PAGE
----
Shortly after finding myself a widow, I wrote that the feeling as though I was in the aftermath of an explosion:
“Imagine sitting in a beautiful home and everything around you seems perfect. All of a sudden, a loud bomb explodes and completely destroys the home and life you’ve built. There are pieces of it everywhere, splinters of wood, bricks lying about. And you’re still sitting in the midst of it, seemingly unscathed, except for a very sharp splinter of that wood must have pierced your heart because it hurts like nothing else has ever before.
For a few weeks, there are people who gather to help, picking up bricks where they can, mostly while you’re still sitting there in shock and pain. And you so much appreciate it because you’re doing just your best to keep breathing. And then it’s time for you to get up and do the heavy lifting, because no one can rebuild your house (life) except you.
Your closest loved ones are still there to lend support, to take those 3 a.m. calls and listen and guide, but they have to go back to their own lives and live them, because their house is still in tact. So, you get up alone and brick by brick, start hauling them into some kind of place to rebuild something. You probably don’t even know how to build a house alone and you surely don’t have blueprints or plans; the bomb destroyed all.
Everythingwas destroyed and all that’s left are memories.
When you get something propped up, something else breaks or you realize you don’t even have a clue to fix it or maintain it. If you’re lucky, you have friends who can come over and show you how to change the water filter, hook up the generator, calk….whatever. You think you’ve cleared the shrapnel and splinters (the triggers that sets your pain back), but sometimes when you least expect it, those splinters of your former life pokes you, makes you bleed and starts the pain in the heart from that main piece all over again.
Sometimes, it’s almost crushing, punching you in the gut and laying you up for an entire day. In the meantime, you eat, you work, you take care of those who need you, all while your life is still in a blown out mess. And everything seems harder because rebuilding is so exhausting.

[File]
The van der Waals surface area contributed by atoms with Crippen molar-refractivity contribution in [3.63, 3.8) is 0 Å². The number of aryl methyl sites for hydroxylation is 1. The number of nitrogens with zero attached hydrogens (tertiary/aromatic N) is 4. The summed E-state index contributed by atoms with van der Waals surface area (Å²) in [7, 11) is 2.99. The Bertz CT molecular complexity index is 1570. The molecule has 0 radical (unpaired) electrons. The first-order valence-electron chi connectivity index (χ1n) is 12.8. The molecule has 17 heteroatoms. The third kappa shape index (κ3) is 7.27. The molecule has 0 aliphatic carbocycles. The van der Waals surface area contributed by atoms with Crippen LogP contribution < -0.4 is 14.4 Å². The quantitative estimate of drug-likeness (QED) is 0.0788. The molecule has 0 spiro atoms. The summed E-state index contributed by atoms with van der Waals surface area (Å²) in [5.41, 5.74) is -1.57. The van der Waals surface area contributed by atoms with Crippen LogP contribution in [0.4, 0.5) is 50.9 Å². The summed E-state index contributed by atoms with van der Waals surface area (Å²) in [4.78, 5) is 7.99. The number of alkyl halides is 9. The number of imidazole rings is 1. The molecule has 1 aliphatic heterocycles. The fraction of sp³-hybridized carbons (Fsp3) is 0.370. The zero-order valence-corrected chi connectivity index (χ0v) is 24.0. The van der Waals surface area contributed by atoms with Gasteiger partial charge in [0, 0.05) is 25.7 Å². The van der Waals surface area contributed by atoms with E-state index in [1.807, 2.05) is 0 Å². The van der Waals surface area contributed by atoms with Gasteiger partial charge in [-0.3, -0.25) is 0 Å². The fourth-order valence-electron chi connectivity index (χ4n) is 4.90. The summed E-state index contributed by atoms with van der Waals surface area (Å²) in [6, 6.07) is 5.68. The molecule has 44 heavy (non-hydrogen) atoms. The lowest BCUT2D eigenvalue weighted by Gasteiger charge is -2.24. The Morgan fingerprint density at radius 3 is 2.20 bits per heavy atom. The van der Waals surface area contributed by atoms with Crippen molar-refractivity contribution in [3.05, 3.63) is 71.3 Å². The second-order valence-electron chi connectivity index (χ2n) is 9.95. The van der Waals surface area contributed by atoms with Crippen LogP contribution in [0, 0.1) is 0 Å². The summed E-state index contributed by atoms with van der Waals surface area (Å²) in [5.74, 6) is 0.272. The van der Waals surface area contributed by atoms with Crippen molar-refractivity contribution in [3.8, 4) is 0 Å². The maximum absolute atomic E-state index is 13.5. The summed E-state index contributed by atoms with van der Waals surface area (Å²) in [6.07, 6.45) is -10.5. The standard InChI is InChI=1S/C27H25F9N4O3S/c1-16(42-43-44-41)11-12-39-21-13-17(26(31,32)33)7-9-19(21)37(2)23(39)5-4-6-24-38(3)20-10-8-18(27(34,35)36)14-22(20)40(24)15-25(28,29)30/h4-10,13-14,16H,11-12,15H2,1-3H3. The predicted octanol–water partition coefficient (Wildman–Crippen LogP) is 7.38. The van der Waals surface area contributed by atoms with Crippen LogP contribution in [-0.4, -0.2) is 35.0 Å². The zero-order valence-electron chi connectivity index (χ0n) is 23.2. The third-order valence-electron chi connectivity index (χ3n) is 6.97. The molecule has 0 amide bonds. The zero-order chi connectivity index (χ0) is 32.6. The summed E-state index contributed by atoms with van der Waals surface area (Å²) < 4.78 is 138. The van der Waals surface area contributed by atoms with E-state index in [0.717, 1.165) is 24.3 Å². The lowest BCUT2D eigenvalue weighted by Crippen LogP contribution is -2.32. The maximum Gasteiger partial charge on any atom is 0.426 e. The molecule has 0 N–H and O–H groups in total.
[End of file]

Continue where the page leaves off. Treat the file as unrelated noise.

People who’ve survived this same bomb tell you if you keep working at it, you’ll someday rebuild your home and maybe even enjoy it again. Some days it’s easier to believe them than others. But what everyone agrees on is that just like building a physical home, rebuilding your life takes lots of time, picking up the pieces takes patience.”
Two and half years in, I will add that not only has your life exploded and you’re left in the ruins, but it also feels most days as if you have also been abducted by aliens and dropped onto a different planet.
Some things seem familiar, like your work. But even that is different now. Sure, you still work to support yourself, but before you were also working for a joint dream. Maybe it was a house, a vacation, and your retirement. All that has changed. You have to figure out what you’re working for now. You have to create solo dreams.
At the same time, your life takes on things that once seemed so foreign before. This week, I solved the problem of figuring out how to apply anti-itch medicine to a bite right in the middle of my back (I tape a tissue to the end of my back scratcher, put the medicine on the tissue and apply it to my back while standing in front of the mirror).
Dating as a widow/widower could (and probably is) the subject of a voluminous book. I haven’t experienced a date with anyone but my late spouse since I was 15. It’s something I never thought I’d be doing again. Talk about feeling like a foreigner in a foreign land!
So, this is life in widowhood….it’s doing things you never have, or haven’t done – maybe like me – in over 40 years. It’s learning to do things on your own. It’s dancing in the middle of my living room alone with the dogs, which seems to make them happy, too.
This is life now. We can only Live Large in it if we find our way through the chaos and foreign-ness of it all. If we choose it.